For once, the Cubs get good starting pitching and good relief pitching, and lose anyway, because they couldn't score off yet another rookie pitcher, and three other Met relievers.
There's not many other ways you can sum up today's frustrating 1-0 Cub loss to the Mets in 10 innings.
And they had their chances to push a run across, too -- even while getting only four hits and drawing four walks. They left RISP in the fourth, sixth and tenth innings, and the tenth-inning missed opportunity was the most maddening -- because Neifi was the batter with the bases loaded and ONE out, and actually ran the count to 3-1 before popping up.
In fact, the key plays in the entire game may have been these:
- Juan Pierre getting caught stealing -- by a mile -- after leading off the game with a walk. Had he stayed put, Aramis Ramirez would have singled him to third with one out, and then perhaps Michael Barrett would have given the Cubs the lead.
- Ronny Cedeno failing to catch an easily-playable popup in the seventh inning that was the first Mets hit of the game. This is what I call a Butterfly Effect play -- if Cedeno makes that play, the Mets go out 1-2-3 in that inning and the no-hitter's intact, and maybe Dusty Baker comes back with Bob Howry instead of Scott Eyre in the 8th and... well, you get the idea.
You know who Cedeno reminds me of? You probably don't even remember this guy, but I do. Roberto Pena was nearly as highly touted as Cedeno back in 1965; he was older then (28) than Cedeno is now, but the Cubs had high hopes he'd take over from Andre Rodgers, their SS of the three previous seasons. Rodgers wasn't a great player, but had a little power, drew a walk or three, and had good range (but made a ton of errors) at SS. Think Shawon Dunston with a little more plate discipline.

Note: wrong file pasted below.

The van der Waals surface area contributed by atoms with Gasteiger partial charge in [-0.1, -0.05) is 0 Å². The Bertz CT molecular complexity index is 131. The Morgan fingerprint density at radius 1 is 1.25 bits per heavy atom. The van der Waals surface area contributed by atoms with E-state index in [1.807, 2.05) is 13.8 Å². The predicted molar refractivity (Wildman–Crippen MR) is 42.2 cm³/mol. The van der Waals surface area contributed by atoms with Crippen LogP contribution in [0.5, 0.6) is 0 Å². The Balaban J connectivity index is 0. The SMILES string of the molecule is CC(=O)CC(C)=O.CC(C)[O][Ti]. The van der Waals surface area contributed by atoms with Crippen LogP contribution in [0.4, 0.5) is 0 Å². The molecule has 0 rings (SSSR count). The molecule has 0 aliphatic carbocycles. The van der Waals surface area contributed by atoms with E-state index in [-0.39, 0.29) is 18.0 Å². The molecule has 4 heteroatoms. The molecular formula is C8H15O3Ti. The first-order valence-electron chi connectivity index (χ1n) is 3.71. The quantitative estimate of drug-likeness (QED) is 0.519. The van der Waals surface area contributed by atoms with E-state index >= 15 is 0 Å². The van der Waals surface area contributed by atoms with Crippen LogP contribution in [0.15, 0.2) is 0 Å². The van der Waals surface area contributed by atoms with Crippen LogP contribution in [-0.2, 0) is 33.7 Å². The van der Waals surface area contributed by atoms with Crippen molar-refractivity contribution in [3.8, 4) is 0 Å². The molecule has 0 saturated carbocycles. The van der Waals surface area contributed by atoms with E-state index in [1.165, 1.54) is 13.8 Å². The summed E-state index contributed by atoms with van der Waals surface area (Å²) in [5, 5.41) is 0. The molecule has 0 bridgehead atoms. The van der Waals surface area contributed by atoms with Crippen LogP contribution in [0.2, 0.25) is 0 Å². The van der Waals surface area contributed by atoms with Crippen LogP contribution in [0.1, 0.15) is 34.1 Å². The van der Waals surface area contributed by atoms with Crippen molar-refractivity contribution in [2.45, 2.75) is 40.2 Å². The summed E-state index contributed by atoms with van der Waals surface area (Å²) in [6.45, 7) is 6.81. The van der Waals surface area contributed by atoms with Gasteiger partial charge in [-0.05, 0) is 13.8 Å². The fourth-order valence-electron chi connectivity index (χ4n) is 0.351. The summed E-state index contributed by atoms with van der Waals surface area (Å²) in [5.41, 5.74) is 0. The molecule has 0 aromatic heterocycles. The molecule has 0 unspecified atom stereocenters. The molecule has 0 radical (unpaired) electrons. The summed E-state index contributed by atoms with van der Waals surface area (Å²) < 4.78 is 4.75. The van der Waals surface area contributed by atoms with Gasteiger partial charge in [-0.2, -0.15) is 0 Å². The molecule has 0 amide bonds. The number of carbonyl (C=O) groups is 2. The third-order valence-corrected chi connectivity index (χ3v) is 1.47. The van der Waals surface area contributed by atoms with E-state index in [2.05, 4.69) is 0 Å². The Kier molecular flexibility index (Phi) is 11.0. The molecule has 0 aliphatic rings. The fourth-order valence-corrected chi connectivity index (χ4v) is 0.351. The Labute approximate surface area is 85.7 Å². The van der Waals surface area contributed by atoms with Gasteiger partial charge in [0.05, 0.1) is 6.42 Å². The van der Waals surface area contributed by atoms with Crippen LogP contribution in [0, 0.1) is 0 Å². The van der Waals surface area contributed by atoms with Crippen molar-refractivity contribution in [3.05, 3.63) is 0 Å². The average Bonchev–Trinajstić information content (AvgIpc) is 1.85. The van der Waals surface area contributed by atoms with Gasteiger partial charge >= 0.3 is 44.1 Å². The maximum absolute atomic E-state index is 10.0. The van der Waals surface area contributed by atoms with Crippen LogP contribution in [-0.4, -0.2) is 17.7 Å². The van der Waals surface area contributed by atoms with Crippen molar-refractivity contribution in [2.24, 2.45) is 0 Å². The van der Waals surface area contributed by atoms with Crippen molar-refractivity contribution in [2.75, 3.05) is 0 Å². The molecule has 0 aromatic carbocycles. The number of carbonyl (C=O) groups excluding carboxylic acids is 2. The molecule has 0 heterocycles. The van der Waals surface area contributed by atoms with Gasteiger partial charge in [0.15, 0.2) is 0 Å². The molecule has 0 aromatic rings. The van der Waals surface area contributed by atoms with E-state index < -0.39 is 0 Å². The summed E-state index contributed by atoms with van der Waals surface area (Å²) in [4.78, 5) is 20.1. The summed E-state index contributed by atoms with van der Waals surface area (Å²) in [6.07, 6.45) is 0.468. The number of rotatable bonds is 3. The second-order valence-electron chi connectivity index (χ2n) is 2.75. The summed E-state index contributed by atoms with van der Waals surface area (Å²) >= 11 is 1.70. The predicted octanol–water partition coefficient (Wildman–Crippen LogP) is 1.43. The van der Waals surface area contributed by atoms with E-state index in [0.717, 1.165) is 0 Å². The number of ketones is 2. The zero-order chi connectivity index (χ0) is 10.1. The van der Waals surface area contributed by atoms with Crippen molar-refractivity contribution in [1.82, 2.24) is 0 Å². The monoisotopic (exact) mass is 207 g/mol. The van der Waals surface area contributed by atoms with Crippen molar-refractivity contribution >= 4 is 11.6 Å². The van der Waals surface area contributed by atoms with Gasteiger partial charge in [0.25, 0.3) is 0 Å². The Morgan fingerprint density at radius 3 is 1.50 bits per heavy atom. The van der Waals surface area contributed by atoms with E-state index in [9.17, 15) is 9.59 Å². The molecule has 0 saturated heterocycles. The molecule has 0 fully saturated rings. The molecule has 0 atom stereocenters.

Anyway, in a "challenge trade" (these were popular in the day; many teams traded guys who played the same position as each other, to try to get someone who did something "different". The most famous of these was the Rocky Colavito-for-Harvey Kuenn deal -- HR champ for batting champ -- that pretty much destroyed the Cleveland Indians for a decade), the Cubs swapped Rodgers for Pena in December 1964. The Cubs were right to trade Rodgers -- he was at peak value (such as it was), and he wasn't much the rest of his career.
Pena was installed as the starting SS on Opening Day 1965. And he sucked. Couldn't hit (.218/.291/.294) and couldn't field (17 errors in 50 starts). The Cubs finally gave up in early June and brought up Don Kessinger, and eventually Pena wound up with the Phillies, Padres and Brewers, playing poorly for them, too.
Now, you'll say that Cedeno is five years younger than Pena was then, and you'd be right, and you'll also say that I cite age as the part of the reason Rich Hill won't make it, and you'd be right about that contention, too. Maybe Cedeno will figure it out, and he certainly should finish out this year as the starting SS, because this year's done anyway, and sixty more starts will give us a much better idea about his future.
Which, I suspect, will resemble Roberto Pena's.
Final note about the Mets series: I thought the Cubs, for the most part, played well, and had a pretty good shot at sweeping the best team in the NL, after getting swept by the worst team in the NL East. Maybe they raise their game when playing a good team. This would bode well for the Cardinal series, and the Cubs have played St. Louis well so far this year, winning six of nine.